The Huiji district used to be known as the Mangshan district. It is located in the northern suburbs of Zhengzhou City (Henan province). The district government used to be located within the Zhengzhou City boundaries, but it later built the new office area on fertile earth.
I had previously heard that the project was magnificent, as if this was a nature park that was ecologically designed. Many citizens take leisure trips there.
With this legend in mind, I went out to see for myself. As expected, it was an imposing sight. Yours truly has not been to many Asian countries and I have not seen what their district government offices look like. But I have been to virtually every province in China and I really have never seen such a beautiful district government administrative area.
You can only see the exteriors of some of the buildings in these photographs. The round building is the convention center indicated on the map. The hill and the lakes were artificially built. The fish in the water came from southern China.
Looking down from the artificial hill, I saw green forests and rippling lakes. The fully equipped sports field was neat and orderly. Looking around, this whole area must take up several hundred mu's of land.
The sculpture titled Children of the Great River is located in the plaza before the front entrance. There are expensive trees planted on both sides. The tree trunks are about 30 cm in diameter, so they were obviously transplanted from faraway. The plaza before the front entrance is about 30 mu's in area and probably more than enough space for an elementary school. But given the marble rocks and high-grade bricks in the plaza, it is unlikely that anyone could bear to turn this into a school ground.
Speaking from my heart, this is truly a nice and beautiful place. Overall, I didn't sense that this is a district government office area. Instead, it is the district government borrowing a nature park to conduct its business. After a busy work week, a stroll around here and a few photographs taken really makes you forget the annoyances brought on by the bustling city life.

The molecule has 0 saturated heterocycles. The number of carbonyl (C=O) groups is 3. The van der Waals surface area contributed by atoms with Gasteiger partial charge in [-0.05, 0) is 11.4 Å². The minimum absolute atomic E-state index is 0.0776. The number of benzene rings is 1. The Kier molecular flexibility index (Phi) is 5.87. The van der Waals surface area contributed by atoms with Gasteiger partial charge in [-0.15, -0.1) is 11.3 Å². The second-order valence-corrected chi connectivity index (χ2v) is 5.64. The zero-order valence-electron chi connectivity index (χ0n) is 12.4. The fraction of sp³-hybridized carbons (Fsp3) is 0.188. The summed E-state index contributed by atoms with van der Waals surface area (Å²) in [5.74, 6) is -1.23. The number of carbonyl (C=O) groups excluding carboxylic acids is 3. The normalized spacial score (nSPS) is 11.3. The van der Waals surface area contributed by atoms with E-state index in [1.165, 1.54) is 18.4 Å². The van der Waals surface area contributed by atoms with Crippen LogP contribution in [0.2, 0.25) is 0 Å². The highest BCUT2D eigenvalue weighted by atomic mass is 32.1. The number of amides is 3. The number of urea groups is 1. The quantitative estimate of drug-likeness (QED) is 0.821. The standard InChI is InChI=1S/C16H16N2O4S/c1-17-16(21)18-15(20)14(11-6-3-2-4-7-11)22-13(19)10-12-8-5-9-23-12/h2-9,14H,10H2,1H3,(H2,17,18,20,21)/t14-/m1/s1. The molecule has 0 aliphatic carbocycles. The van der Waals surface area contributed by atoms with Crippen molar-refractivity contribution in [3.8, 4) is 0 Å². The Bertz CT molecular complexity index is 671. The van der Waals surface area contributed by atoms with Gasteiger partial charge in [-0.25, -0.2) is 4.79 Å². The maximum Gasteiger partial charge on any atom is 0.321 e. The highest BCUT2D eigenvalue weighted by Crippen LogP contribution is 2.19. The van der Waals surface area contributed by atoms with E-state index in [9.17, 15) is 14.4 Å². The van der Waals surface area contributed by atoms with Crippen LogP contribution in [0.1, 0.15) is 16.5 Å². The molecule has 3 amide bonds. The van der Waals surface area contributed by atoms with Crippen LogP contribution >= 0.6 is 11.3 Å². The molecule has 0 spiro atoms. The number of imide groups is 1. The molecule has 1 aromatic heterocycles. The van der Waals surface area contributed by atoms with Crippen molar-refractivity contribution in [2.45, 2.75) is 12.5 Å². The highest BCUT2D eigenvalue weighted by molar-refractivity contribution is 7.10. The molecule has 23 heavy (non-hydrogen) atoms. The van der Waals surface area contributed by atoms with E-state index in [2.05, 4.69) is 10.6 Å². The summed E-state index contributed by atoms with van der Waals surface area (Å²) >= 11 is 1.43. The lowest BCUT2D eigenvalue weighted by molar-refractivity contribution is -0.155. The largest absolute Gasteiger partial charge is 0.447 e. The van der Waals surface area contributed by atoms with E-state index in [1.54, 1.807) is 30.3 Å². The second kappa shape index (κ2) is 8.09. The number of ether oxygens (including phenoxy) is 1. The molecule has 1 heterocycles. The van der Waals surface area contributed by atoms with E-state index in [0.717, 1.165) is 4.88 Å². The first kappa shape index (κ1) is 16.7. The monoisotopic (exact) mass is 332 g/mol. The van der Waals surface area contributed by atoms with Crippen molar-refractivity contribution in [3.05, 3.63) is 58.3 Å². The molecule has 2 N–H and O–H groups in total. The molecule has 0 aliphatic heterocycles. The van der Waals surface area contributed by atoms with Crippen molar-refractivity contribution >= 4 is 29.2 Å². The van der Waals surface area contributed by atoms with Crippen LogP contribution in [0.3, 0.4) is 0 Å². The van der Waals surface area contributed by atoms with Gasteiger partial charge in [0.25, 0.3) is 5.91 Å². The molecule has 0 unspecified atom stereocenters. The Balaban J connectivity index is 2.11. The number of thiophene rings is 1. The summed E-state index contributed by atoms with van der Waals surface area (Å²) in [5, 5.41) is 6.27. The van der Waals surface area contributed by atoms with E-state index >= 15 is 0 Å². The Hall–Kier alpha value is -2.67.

Now good journalism is supposed to require a fair-and-balanced treatment. In that widely disseminated Internet post, the Huiji district government was given no say. While it is true that it could make comments at the Internet BBS forums, chances are that its voice would be drowned out by sheer numbers. So here is an investigative report done by the premier newspaper in the country. Notwithstanding the seemingly fair-and-balanced tone and also considering the standard restraints that Chinese reporters sometimes work under, you can see the snark oozing through. At least, I thought I felt it.
(Southern Weekend) The Investigation of the "World's Top District Government." By Chai Huijun (柴会群). May 25, 2006.
"This post created a great deal of negativity for our district. It was very bad. We have tried to track it down and did what we had to, but the Internet is too hard to control." On May 23, Henan province Zhengzhou city Huiji district Party Propaganda Department Exterior Propaganda office director Xing Yufei said with a knitted brow.
The Internet post that caused headaches for this official whose job is to promote the image of the district government was a series of photographs about the office buildings for the party and government of the Huiji district. The office area includes a wide district government plaza, the "ancient tree gardens" that line both sides, the artificial hill and lake and brand new six-story office buildings. The Internet post describes this tremendous project as the "world's top district government."